November 1, 2004 Update:
Not much change one way or the other. Republicans could add a few seats (+3), as we predict, or drop a few seats, but they are going to be in charge unless turnout is enormous, producing upsets from coast to the coast in the few available competitive races.
Complete House Breakdown (PDF)
|State (District)||Outlook||Current Party|
|New York (1)||Democratic||Democratic|
|New York (27)||Democratic||Republican|
|South Dakota (At-large)||Democratic||Democratic|
|Democrats: 203 (including Independents) / Republicans: 232|
October 22, 2004 Update: We’ve updated some races in the Dirty 30 list to reflect changing circumstances and conditions in congressional districts around the country. Click on the map above to view House races by state, or click view all to see the entire list. Next week we’ll make the final call on all of these races, but in the meantime our final prediction for control of the House will be somewhere near 232-235 R to 200-203 D.
October 15, 2004 Update: After hearing repeated calls for additions to the Dirty 30 list, the Crystal Ball has decided to supplement it with another list of races that we see as “getting dirtier.”
- CA (20) – It’s hard to believe there’s only one competitive House
race out of the 53 seats in California, and it’s equally
hard to believe two candidates are vying to represent
fewer people than they currently represent as state
legislators! Nonetheless, state Sen. Jim Costa is the
favorite to win this open seat.
- FL (2) – State legislator Bev Kilmer has been touted as Congressman
Allen Boyd’s toughest challenger yet, but Boyd remains a
popular figure in this Blue Dog, Tallahassee-based
- IA (3) – The Crystal Ball bets the outcome of this rehashed “duel
in Des Moines” will mirror the 2002 result, with the
four-term incumbent Boswell edging Thompson by a few
- MN (6) – Children’s advocate Patty Wetterling has attracted plenty
of attention for running an aggressive, grassroots
campaign against GOP incumbent Mark Kennedy, but Kennedy
has compiled a moderate record and remains the favorite.
- NE (1) –
This year, the stars are as aligned as they’ll ever be for Democrats in the first district. State Senator Matt Connealy has all the characteristics of his party’s ideal candidate for east-central Nebraska: a proven vote-getter with a farming background and a conservative record. Add to the race a very conservative Republican nominee chosen from a fractured field, and all of a sudden a somewhat competitive race takes shape. Indeed, had the GOP nominated unicameral legislature Speaker Curt Bromm, the race would have likely been over before it even began. Instead, social conservative Jeff Fortenberry, a Lincoln Councilman, emerged victorious and will square off against Connealy in November. Excited Democrats talk of Nebraska’s tradition of playing down party labels as an asset for Connealy (parties technically don’t exist in the “Unicam”), but Republicans note that Fortenberry hails from the population center of the district, the university city of Lincoln, and has the campaign warchest to ride President Bush’s coattails to victory. Seeing as Cornhuskers’ loyalty to Republicans here runs almost as high as loyalty to their football team, Fortenberry has a clear edge, but this is still one to watch.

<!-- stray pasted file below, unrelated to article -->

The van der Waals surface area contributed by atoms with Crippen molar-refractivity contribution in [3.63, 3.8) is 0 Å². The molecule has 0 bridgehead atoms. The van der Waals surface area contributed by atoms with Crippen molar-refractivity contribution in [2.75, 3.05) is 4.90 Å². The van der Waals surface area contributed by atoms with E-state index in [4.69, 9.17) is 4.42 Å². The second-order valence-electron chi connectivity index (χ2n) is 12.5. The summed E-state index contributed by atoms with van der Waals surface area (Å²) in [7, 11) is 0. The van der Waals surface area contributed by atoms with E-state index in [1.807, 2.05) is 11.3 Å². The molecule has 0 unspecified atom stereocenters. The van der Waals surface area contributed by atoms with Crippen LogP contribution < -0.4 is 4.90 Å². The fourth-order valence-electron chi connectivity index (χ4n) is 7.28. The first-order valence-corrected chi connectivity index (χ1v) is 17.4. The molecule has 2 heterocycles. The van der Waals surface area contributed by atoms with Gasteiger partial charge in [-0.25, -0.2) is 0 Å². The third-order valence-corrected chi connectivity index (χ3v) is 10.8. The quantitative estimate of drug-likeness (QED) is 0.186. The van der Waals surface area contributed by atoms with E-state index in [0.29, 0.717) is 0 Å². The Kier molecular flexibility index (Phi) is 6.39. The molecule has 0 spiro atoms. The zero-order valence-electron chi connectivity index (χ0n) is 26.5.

- NV (3) – Casino executive Tom Gallagher won praise from national
Democrats for his strong fundraising start, but he hasn’t
gained much traction in recent polls and his best hope
here would be a strong Kerry win in the Silver State.
- ND (AL) – Pomeroy’s reputation as a fierce prairie populist has kept
him politically afloat for years, and though he’s had some
near misses as North Dakota has gotten a point more
Republican every year, he faces a lesser challenge this
time around against Navy veteran Duane Sand.
- TN (4) – Conservate Democrat Lincoln Davis’s first term has left
GOP challenger Janice Bowling with little ammunition for
criticism in this marginal territory, and though Bush is
likely to sweep this district, ticket-splitters are likely
to send Davis back for two more years.
- PA (8) – The late departure of veteran GOP Rep. Jim Greenwood from
the race here catapulted one-time longshot Democrat Ginny
Schrader into real contention for this Bucks County-based
district, but replacement Republican Mike Fitzpatrick
still looks likely to hold the seat for his party.
- VA (2) – GOP Congressman Ed Schrock first won election to the House in 2000 when he defeated Democrat Jody Wagner by several thousand votes, and he cruised to reelection in a reconfigured district two years later. But the recent revelation that Schrock may have tried to solicit a gay affair has not only thrown the national media into frenzy and led to his announcement of an early retirement, it has created a bit of an opening for Democrats to put this district, well-known as evangelist Pat Robertson’s backyard, into play. Republicans hastily nominated conservative State Delegate Thelma Drake to carry their banner in Schrock’s stead, and she will square off against attorney and Marine Corps veteran David Ashe in the general election. And although this area of Tidewater was proud of Schrock’s co-sponsorship of the House version of the Federal Marriage Amendment and is not likely to send the socially liberal Ashe to Washington, national Democrats are optimistic about their nominee’s military background and the endorsement he has received from popular former Democratic Rep. Owen Pickett. Now that this race has taken shape, it is clear Drake is the clear favorite for an unexpected promotion.